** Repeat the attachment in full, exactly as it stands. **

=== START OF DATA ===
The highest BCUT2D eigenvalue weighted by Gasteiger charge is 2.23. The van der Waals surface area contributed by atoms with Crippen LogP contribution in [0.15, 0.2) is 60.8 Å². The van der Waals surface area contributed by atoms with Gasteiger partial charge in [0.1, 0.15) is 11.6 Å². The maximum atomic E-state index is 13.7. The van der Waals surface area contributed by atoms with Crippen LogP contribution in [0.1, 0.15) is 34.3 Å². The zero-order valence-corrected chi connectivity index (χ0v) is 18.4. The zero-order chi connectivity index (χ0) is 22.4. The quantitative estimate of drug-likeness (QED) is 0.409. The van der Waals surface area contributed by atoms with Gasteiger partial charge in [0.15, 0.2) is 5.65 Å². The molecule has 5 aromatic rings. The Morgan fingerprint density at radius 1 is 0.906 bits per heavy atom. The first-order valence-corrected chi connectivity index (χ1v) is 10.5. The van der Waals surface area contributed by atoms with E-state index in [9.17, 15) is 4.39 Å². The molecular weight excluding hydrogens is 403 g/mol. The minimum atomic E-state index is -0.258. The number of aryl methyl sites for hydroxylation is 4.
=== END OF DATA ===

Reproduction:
The highest BCUT2D eigenvalue weighted by Gasteiger charge is 2.23. The van der Waals surface area contributed by atoms with Crippen LogP contribution in [0.15, 0.2) is 60.8 Å². The van der Waals surface area contributed by atoms with Gasteiger partial charge in [0.1, 0.15) is 11.6 Å². The maximum atomic E-state index is 13.7. The van der Waals surface area contributed by atoms with Crippen LogP contribution in [0.1, 0.15) is 34.3 Å². The zero-order valence-corrected chi connectivity index (χ0v) is 18.4. The zero-order chi connectivity index (χ0) is 22.4. The quantitative estimate of drug-likeness (QED) is 0.409. The van der Waals surface area contributed by atoms with Gasteiger partial charge in [0.15, 0.2) is 5.65 Å². The molecule has 5 aromatic rings. The Morgan fingerprint density at radius 1 is 0.906 bits per heavy atom. The first-order valence-corrected chi connectivity index (χ1v) is 10.5. The van der Waals surface area contributed by atoms with E-state index in [9.17, 15) is 4.39 Å². The molecular weight excluding hydrogens is 403 g/mol. The minimum atomic E-state index is -0.258. The number of aryl methyl sites for hydroxylation is 4.